President Donald Trump is not even three full weeks into his presidency and already shockwaves from his disruption are rippling through almost every facet of world culture. What many see as the fallout from Trump’s unexpected win began in the very first days following the election, as the outcome drove rifts between family members ahead of the Thanksgiving holiday. Three months later, the wounds from the divisive 2016 race appear to still be raw and the disruption to the most intimate aspects of Americans’ lives are being laid bare.
Take Gayle McCormick for example. McCormick, a 73-year-old retired prison guard in California, was blindsided when she learned her husband of 22 years planned to vote for Trump, she told Reuters in a sweeping profile of how the election outcome has impacted personal relationships. Not surprisingly, McCormick had been well aware of her husband’s conservative views, but until the moment, over lunch with friends, he uttered the words that he planned to vote for Trump, she’d never considered leaving him.
“It totally undid me that he could vote for Trump,” McCormick said, adding that she felt “betrayed” by his support for insurgent candidate. “I felt like I had been fooling myself,” she admitted. “It opened up areas between us I had not faced before. I realized how far I had gone in my life to accept things I would have never accepted when I was younger.”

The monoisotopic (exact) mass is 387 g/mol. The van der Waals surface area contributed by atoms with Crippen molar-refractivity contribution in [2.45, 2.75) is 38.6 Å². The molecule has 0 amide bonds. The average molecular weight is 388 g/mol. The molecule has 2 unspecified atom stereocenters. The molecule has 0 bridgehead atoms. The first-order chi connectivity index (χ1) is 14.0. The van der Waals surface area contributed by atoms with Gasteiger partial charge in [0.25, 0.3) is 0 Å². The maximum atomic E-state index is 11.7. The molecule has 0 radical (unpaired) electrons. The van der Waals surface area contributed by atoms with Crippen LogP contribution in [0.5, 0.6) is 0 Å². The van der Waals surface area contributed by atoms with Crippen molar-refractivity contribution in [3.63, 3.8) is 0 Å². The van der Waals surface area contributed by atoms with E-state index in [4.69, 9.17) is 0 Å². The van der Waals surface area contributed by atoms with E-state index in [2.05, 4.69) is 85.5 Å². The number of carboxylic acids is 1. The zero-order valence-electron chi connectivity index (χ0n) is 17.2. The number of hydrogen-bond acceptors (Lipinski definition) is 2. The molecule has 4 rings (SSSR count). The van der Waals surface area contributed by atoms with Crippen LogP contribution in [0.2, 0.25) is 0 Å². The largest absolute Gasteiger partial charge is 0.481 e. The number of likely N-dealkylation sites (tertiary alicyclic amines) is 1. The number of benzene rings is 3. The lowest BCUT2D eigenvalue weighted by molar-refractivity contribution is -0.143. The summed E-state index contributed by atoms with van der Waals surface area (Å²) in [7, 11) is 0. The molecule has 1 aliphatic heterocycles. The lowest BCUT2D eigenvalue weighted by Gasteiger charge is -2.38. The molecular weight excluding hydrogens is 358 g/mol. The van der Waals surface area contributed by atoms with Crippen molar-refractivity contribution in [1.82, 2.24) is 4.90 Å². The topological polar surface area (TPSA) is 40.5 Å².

By election day, McCormick’s husband decided to write in a candidate instead of vote for Trump, she said. But the damage to their relationship had already been done. McCormick, a self-described socialist who voted for Bernie Sanders, said, “It really came down to the fact I needed to not be in a position where I had to argue my point of view 24/7. I didn’t want to spend the rest of my life doing that.” McCormick went on to note that the two won’t be going through with a full divorce, but are maintaining separate residences.
When it comes to matters of the heart, partisanship is increasingly playing a role for Americans. According to the results of a survey published last week, the number of parents who want their children to marry within their political party is on the rise. The poll, conducted by UCLA politics professor Lynn Vavreck, showed that 60 percent of Democrats said they would prefer their child to marry a Democrat, and 63 percent of Republicans prefer their child to marry a Republican. Last week, Women in the World informally polled readers on the subject and 47 percent of those who responded indicated that the political affiliation of their child’s spouse would matter to them.
Would you care about your child's spouse's political affiliation? https://t.co/kWTHhjjbz8
— Women in the World (@WomenintheWorld) February 2, 2017
All hope is not lost for personal relationships, however. According to the Reuters report, there are people who’ve experienced almost the polar opposite of Gayle McCormick’s broken love.
Read the full story at Reuters.